@ infamousdx — Yep, that’s what I’ve read so far, in particular regarding purchasing Sears gift cards.

  5. @ Dan — Well you earn 11 points per dollar spent (one base point plus ten bonus points), so that’s a 22% return if you value those points at two cents each. You can sell the cards for more than 78% of face value, typically.

  6. I received this card only about a month ago. Really questioning the need for my Chase Hyatt and OnePass PresPlus (whatever it will morph into)

    The “dining spend” includes fast food. Yea, small purchases, but for a perm bachelor like me, they add up every a month 🙂

    The “travel spend” also includes parking. I think it says “parking” in general, but I only “park” at PHX Skyharbor (and do get double points). I don’t know about other parking.

  7. UR was (may still be) offering 10 bonus pts/dollar at, whixh includes purchase of (though not redemption of) gift cards. Not a huge variety but I think they have Marriott, K Mart and a few others of mild interest. Free ship over a certain amt (on my phone now our id check)

  8. @ PanAm — You’re absolutely right, and they’re still offering 10 bonus points per dollar. That’s an incredible deal as well.

  9. I called up the customer service for the first time over the weekend and I was really impressed how well it worked as advertised. They did play an announcement for me about taking survey after the call though then it rang and I was greeted with a “Hello”. They took my name and the last four digits of the card and since I was calling from my home number that is listed (I imagine) that was all the info she requested, and we went on with the call. In my experience even placed that make you go though a phone maze and enter you info before you talk to the rep ask you more information.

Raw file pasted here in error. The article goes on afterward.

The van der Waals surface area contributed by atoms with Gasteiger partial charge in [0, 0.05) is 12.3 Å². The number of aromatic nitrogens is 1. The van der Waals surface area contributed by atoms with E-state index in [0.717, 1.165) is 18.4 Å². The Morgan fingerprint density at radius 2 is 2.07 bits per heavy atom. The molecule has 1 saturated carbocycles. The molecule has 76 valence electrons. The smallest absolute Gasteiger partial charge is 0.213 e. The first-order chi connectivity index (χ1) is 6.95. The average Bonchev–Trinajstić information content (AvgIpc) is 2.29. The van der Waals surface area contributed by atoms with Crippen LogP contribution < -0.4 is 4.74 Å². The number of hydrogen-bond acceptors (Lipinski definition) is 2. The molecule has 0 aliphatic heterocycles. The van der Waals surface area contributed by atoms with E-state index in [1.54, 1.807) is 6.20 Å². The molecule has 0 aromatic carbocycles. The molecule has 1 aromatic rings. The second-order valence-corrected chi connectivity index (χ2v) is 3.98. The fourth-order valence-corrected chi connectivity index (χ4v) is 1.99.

10. Using their mall to book flights on Travelocity is not a bad deal either. Essentially 4 points per $, as the Travelocity bonus is 2 points. However, that 2 points only applies to the base and not taxes/fees, so Amex PRG using Expedia via Big Crumbs might be a better deal depending on the circumstance.

  11. The problem with is they charge sales tax (even on affiliate purchases). Here in WA that destroys much of the efficiency of the double dip.

  12. Amtrak isn’t too bad if used correctly. In Southern CA, I can get 2-3 cents/Amtrak point by redeeming for the trains to Santa Barbara (3.5 cents/point or more) and to San Diego (2 cents plus). It only takes 1000 pts for o/w tickets in those markets. Also, SEA-YVR train tickets are only 1000 pts per direction.